Teams from three IPS schools participated in the VEX Robotics State Championship at Lucas Oil Stadium on Saturday, March 9.


Elementary and middle school students from Cold Spring School, Sidener Academy for High Ability Students and Wendell Phillips School 63 put their STEM skills to work and their bots to the test for the chance to compete in the 2019 Vex Robotics World Championships in April.


For the third year in a row, Cold Spring’s Eaglebots are moving on to the next round of competition. The school’s A and B teams are headed to the world championships in Louisville, Ky., where they will compete against hundreds of others.


Both teams won first place in their respective divisions.


Team A, with its hydrogenator made with a car alternator, took home the Amaze Award. Team B, with its solar charging station, walked away with the Innovate Award. Team B also was second in the state in overall driving. The teams also hold two of the three highest ranks of over 1,000 elementary school robotics teams in Indiana.


The Amaze Award is presented to a team that has built an amazing, high-scoring robot that clearly demonstrates overall quality. The VEX IQ Innovate Award recognizes a team’s ability to implement an effective and efficient robot design process.


What do they attribute to their success? Simply put, it’s time.


“Many schools will ask us about our kids and their drive and success, and we explain the practice, starting in August for six hours a week — sometimes more — with Saturday practices and not including the tournaments,” said Genevieve McLeish-Petty, who oversees the team with her husband David Petty.


Both are teachers at Cold Spring. McLeish-Petty is the computer science/media director and David Petty is the environmental science and engineering teacher and the lead Project Lead the Way (PLTW) teacher.


The pride in robotics that permeates throughout the entire school building also aids in the success of the teams, which are filled with students who truly want to participate.


“We are competitive and push them, but we explain that is it about them being their best.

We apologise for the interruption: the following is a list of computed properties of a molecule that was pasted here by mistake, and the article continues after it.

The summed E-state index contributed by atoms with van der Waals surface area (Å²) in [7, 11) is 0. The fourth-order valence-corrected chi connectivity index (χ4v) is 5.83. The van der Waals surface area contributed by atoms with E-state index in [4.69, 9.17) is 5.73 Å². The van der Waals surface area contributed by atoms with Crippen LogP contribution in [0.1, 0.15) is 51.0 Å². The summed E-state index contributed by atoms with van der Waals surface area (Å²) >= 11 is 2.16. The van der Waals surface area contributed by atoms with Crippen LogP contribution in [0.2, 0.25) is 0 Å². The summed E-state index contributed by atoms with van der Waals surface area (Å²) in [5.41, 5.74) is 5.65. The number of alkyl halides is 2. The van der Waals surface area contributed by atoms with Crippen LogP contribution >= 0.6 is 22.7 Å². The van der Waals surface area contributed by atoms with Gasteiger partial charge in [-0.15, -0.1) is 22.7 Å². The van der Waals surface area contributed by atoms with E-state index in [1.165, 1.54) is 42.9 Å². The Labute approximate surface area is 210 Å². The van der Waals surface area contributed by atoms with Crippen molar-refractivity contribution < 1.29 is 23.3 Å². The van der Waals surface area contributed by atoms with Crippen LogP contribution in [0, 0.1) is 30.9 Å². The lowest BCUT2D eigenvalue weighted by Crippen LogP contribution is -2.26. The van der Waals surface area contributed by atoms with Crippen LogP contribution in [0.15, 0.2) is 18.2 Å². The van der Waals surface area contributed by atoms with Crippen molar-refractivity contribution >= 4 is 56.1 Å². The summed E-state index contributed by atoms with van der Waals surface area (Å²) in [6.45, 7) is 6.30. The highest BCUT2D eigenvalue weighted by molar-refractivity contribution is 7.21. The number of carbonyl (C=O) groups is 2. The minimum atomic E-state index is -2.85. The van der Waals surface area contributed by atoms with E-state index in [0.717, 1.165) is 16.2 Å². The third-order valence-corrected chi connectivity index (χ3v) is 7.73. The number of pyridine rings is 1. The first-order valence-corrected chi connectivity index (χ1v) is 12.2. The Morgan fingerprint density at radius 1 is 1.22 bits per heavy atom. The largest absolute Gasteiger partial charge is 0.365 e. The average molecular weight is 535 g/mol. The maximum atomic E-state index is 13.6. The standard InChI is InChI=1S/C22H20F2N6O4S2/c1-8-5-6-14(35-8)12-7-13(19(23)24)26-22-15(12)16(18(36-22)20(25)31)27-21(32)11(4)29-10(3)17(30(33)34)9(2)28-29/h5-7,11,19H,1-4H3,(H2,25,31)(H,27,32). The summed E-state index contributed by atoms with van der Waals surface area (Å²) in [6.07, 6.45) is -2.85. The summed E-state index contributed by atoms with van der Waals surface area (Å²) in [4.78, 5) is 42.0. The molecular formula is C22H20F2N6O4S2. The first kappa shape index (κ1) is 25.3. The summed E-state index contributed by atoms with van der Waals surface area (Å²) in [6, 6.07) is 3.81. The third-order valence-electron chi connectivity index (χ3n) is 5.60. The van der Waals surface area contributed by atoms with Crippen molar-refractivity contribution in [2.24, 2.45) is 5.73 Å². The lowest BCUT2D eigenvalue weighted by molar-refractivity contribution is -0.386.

The successful teams that we are usually in direct competition with are usually suburban township schools and often private schools,” said McLeish-Petty. “Our kids are just like most IPS kids, we have a mix of demographics, children in poverty, etc. We enjoy showing them that all of that is irrelevant and they are just as capable.”


Each of the Cold Spring teams that advanced include a mix of boys and girls in Grades 5-6, and, on average, are comprised of some veteran members: a computer savvy ‘coder’ in the making; an artsy kid to work on the book; and someone who wants to work on the engineering notebooks and the STEM project, but who’s not really interested in driving a robot.


“We worked to balance the teams,” said McLeish-Petty.


Since becoming involved with the program, the Pettys love watching the students figure things out as they’re working on their robots and enjoy that they participate in a competition that is about innovation and thinking.


“(Through the robotics program), students are given a huge boot to their self-esteem. They are finding success in using their ideas and their perseverance,” said McLeish-Petty. “Students who doubt themselves learn to push through. Students who have not seen themselves as good at something, find their niche.”